Psychstudio comes with some very powerful and expressive text manipulation tools built in, perfect for use in psycholinguistic experiments and linguistics studies.
Variables allow for complex manipulation of text items and can be used in the following ways:
- can be applied to any part of a text item.
- can be nested.
- can be applied to other variables.
- multiple variables can be applied to the same part of a text item (including application to other variables).
- can be used to inject sections of text into a text item.
Variable notation is of the form:
Adding a variable to the component group
Click New in the in the variable column in the variable manager. Give the variable a name, select the variable type from the dropdown list provided and set the variable strategy:
Exclusive: values will only be allocated once per stimulus cycle (i.e. once a value from this variable has been allocated to a text item, that value will not be available for allocation to any other text item).
Non-exclusive: values can be allocated zero, one or multiple times per stimulus cycle (i.e. a value from this variable can be allocated to multiple text items).
Removing a variable from the component group
Variables can be deleted by clicking on Delete (or D in a small panel) on the undesired variable (i.e. one with a name and strategy value).
WARNING: Deleting a variable will remove:
- any trials rules containing values belonging to the variable.
Adding a value to a variable
Click New in the in the value column of the desired variable in the variable manager and give it a value. Variable values are allocated to their assigned text items randomly.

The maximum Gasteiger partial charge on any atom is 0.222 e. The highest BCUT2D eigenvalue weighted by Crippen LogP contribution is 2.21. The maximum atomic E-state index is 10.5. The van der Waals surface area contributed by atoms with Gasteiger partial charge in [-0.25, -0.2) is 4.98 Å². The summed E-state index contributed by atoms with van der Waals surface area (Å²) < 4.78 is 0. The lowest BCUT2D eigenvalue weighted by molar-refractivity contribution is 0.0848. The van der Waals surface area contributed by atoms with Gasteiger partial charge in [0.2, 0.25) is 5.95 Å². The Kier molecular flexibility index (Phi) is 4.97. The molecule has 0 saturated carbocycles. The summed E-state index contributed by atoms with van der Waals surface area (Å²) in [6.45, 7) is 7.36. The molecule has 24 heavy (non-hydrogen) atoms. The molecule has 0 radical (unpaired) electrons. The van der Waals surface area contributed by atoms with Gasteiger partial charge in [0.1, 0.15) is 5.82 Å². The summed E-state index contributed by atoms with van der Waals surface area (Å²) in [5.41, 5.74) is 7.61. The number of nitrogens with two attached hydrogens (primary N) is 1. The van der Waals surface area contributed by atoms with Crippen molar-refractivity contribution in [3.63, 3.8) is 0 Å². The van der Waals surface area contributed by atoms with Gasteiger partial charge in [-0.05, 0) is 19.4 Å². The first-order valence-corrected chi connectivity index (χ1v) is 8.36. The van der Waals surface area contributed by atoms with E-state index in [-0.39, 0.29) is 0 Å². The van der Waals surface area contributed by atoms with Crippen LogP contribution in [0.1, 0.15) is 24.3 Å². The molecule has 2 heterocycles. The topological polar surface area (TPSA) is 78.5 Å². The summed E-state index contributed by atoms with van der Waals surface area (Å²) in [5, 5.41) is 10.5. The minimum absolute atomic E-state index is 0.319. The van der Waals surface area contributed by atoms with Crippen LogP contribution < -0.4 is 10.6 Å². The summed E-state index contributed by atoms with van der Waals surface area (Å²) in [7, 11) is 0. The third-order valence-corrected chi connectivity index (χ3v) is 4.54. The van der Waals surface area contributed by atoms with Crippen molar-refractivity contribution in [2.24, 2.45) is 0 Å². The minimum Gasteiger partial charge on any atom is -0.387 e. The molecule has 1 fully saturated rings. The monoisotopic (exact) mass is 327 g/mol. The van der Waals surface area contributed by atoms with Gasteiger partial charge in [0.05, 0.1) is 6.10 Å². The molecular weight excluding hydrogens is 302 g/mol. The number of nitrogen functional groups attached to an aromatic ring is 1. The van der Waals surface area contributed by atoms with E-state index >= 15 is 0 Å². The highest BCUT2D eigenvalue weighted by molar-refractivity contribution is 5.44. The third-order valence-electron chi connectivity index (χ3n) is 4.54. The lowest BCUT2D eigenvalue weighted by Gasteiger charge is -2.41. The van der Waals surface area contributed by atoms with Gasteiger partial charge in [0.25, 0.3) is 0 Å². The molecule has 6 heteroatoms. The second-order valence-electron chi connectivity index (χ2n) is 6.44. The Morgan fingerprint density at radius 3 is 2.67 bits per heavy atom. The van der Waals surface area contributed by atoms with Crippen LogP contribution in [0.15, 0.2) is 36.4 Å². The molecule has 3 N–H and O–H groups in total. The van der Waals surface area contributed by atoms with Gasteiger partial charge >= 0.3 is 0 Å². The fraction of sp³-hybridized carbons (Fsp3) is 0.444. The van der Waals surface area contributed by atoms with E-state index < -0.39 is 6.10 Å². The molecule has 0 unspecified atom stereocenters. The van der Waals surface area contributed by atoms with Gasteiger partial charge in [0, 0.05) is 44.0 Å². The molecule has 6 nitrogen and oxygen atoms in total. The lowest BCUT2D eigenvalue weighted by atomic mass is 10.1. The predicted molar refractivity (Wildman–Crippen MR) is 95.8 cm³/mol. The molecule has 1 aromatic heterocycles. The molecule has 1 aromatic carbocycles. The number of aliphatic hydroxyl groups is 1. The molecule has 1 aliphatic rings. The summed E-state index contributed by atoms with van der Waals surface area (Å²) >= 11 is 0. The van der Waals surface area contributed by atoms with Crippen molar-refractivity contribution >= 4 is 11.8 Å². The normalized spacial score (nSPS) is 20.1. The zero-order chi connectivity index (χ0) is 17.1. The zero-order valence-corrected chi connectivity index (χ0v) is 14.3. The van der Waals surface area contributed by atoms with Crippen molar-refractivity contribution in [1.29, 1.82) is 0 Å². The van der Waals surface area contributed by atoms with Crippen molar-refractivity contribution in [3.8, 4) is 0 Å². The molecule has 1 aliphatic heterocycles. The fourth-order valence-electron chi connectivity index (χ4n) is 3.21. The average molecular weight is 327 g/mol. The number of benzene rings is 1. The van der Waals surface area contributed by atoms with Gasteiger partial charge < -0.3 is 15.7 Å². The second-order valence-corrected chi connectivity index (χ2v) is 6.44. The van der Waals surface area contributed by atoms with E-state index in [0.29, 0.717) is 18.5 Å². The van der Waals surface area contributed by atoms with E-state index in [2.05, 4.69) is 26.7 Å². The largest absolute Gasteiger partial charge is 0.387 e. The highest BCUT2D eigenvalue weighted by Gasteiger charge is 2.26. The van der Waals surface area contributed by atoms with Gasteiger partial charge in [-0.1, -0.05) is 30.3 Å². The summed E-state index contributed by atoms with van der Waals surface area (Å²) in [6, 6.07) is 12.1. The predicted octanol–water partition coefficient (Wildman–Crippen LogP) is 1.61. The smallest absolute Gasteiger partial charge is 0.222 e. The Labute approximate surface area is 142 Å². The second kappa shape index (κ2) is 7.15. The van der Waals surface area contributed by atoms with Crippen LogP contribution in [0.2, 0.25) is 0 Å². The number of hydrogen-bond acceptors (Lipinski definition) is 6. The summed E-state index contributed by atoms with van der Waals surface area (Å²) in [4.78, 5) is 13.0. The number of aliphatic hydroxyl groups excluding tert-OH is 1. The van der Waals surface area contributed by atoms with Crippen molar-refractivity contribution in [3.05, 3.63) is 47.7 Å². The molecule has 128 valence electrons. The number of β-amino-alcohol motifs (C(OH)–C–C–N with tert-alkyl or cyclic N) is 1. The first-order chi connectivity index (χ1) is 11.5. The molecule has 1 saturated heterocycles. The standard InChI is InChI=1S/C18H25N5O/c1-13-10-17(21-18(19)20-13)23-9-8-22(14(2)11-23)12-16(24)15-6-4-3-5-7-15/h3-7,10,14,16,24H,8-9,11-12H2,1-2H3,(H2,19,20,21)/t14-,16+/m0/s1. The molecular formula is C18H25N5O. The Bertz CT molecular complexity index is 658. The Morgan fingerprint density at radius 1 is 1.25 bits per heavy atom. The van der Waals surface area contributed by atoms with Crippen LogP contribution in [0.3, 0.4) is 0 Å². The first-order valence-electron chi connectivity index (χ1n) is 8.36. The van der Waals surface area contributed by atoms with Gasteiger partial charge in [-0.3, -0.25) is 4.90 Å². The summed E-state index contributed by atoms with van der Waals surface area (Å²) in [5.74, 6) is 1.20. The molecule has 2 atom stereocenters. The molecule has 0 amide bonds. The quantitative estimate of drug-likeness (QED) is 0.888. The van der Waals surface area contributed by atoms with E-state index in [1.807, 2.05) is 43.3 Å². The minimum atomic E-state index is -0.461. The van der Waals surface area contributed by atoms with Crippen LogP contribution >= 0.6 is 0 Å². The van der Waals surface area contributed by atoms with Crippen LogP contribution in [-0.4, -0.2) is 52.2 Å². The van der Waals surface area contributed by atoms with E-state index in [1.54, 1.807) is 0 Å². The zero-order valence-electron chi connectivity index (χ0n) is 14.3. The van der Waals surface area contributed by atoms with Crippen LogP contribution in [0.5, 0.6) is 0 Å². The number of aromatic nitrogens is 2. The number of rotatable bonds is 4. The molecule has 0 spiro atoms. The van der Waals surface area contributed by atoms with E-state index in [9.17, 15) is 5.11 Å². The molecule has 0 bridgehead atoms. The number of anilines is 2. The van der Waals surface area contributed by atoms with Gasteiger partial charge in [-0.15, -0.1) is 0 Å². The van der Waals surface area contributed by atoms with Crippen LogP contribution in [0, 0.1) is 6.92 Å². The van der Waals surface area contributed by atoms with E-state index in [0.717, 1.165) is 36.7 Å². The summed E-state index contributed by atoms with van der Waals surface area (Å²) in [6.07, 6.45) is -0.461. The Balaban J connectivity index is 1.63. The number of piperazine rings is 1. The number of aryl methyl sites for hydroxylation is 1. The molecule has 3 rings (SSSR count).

Removing a value from a variable
Variable values can be deleted by clicking on Delete (or D in a small panel) on the undesired value (i.e. one without a name and strategy value).
WARNING: Deleting a variable value will remove:
Insert text into a text item (a.k.a. text injection, variable substitution)
Injecting text into a text item is referred to as variable substitution. To inject text into an item, we first need to specify a variable in the text item where we wish the injection to take place. As shown in the example below (Figure 1) we have some text items, three of which have a variable called
person and two which have a variable called
place. The notation for text injection is simply
Figure 1. Example text items with injection variables
In the variable manager (Figure 2), we have created some variables with values to inject into their corresponding text items, for example, a text item containing
$(place) will be randomly allocated a value from the
place variable. For example, when composed, the text item and variable together might produce:
It's busy and crowded in the town of Kimpy. I call it ...
Figure 2. Example variables with values
Formatting a text item
Variables can be used to selectively format parts of text items. The notation for text formatting is:
Variables can also be nested like so:
$(variable-name some text $(variable-name2 some more text)). Specificity of application of nested variables is:
- global (set by editing the stimulus component on the trials timeline).
- innermost to outermost.
So in the nested example above,
will take precedence over
The following formatting variable types are available:
Let's take a look at a classic, yet simple example, the Stroop task (ignoring levels for brevity). As shown below (Figure 3), we have five text items and a single variable
ink-color (of the type Font color) with five values.
The first text item is
$(ink-color Brown), which can be described as: the variable
ink-color applied to the text
Brown. For example, when composed, the text item and variable together might produce: Brown, which can be described as the word
Brown with the variable
ink-color and (random) value
Figure 3. Example text items and variables (Stroop task)
Finally, let's look at a little more complex and completely contrived example:
The $(strike? quick) $(italic? brown $(ink-color $(animal))) jumps $(bold? ($(background over)) the) lazy $(animal).
When composed, we might end up with something like: The quick brown dog jumps (over) the lazy fox.
Note: strike? italic? and bold? are all boolean type values (i.e. either true or false).
TIP: for weighted booleans you can add uneven numbers of true and false values to the variable (e.g. three true and one false).